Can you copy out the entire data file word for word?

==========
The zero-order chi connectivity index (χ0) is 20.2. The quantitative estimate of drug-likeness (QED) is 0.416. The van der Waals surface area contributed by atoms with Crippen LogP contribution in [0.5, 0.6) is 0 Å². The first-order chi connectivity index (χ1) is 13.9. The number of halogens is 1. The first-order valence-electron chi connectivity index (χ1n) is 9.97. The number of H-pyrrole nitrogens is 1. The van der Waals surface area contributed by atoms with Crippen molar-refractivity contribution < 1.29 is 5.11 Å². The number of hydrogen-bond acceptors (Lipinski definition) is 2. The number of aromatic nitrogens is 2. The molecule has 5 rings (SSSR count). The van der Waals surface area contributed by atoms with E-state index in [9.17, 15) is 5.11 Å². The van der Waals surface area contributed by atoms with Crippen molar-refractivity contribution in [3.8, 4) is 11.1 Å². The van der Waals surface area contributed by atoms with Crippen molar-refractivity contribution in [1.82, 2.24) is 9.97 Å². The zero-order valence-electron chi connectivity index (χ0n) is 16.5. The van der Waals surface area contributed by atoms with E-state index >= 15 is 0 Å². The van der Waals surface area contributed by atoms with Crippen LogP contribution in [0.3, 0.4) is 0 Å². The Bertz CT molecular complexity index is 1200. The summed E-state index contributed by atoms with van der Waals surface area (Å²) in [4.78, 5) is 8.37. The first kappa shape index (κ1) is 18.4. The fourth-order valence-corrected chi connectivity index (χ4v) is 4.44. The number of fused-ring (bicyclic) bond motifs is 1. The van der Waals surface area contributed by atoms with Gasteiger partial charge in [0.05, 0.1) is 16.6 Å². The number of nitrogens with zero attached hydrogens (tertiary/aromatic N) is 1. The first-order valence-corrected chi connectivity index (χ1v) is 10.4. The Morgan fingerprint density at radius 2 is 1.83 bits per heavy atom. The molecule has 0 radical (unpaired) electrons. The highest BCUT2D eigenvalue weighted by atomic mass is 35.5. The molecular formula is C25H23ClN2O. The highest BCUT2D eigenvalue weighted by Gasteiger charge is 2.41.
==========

The zero-order chi connectivity index (χ0) is 20.2. The quantitative estimate of drug-likeness (QED) is 0.416. The van der Waals surface area contributed by atoms with Crippen LogP contribution in [0.5, 0.6) is 0 Å². The first-order chi connectivity index (χ1) is 13.9. The number of halogens is 1. The first-order valence-electron chi connectivity index (χ1n) is 9.97. The number of H-pyrrole nitrogens is 1. The van der Waals surface area contributed by atoms with Crippen molar-refractivity contribution < 1.29 is 5.11 Å². The number of hydrogen-bond acceptors (Lipinski definition) is 2. The number of aromatic nitrogens is 2. The molecule has 5 rings (SSSR count). The van der Waals surface area contributed by atoms with E-state index in [9.17, 15) is 5.11 Å². The van der Waals surface area contributed by atoms with Crippen molar-refractivity contribution in [3.8, 4) is 11.1 Å². The van der Waals surface area contributed by atoms with Crippen molar-refractivity contribution in [1.82, 2.24) is 9.97 Å². The zero-order valence-electron chi connectivity index (χ0n) is 16.5. The van der Waals surface area contributed by atoms with E-state index >= 15 is 0 Å². The van der Waals surface area contributed by atoms with Crippen LogP contribution in [0.3, 0.4) is 0 Å². The Bertz CT molecular complexity index is 1200. The summed E-state index contributed by atoms with van der Waals surface area (Å²) in [4.78, 5) is 8.37. The first kappa shape index (κ1) is 18.4. The fourth-order valence-corrected chi connectivity index (χ4v) is 4.44. The number of fused-ring (bicyclic) bond motifs is 1. The van der Waals surface area contributed by atoms with Gasteiger partial charge in [0.05, 0.1) is 16.6 Å². The number of nitrogens with zero attached hydrogens (tertiary/aromatic N) is 1. The first-order valence-corrected chi connectivity index (χ1v) is 10.4. The Morgan fingerprint density at radius 2 is 1.83 bits per heavy atom. The molecule has 0 radical (unpaired) electrons. The highest BCUT2D eigenvalue weighted by atomic mass is 35.5. The molecular formula is C25H23ClN2O. The highest BCUT2D eigenvalue weighted by Gasteiger charge is 2.41.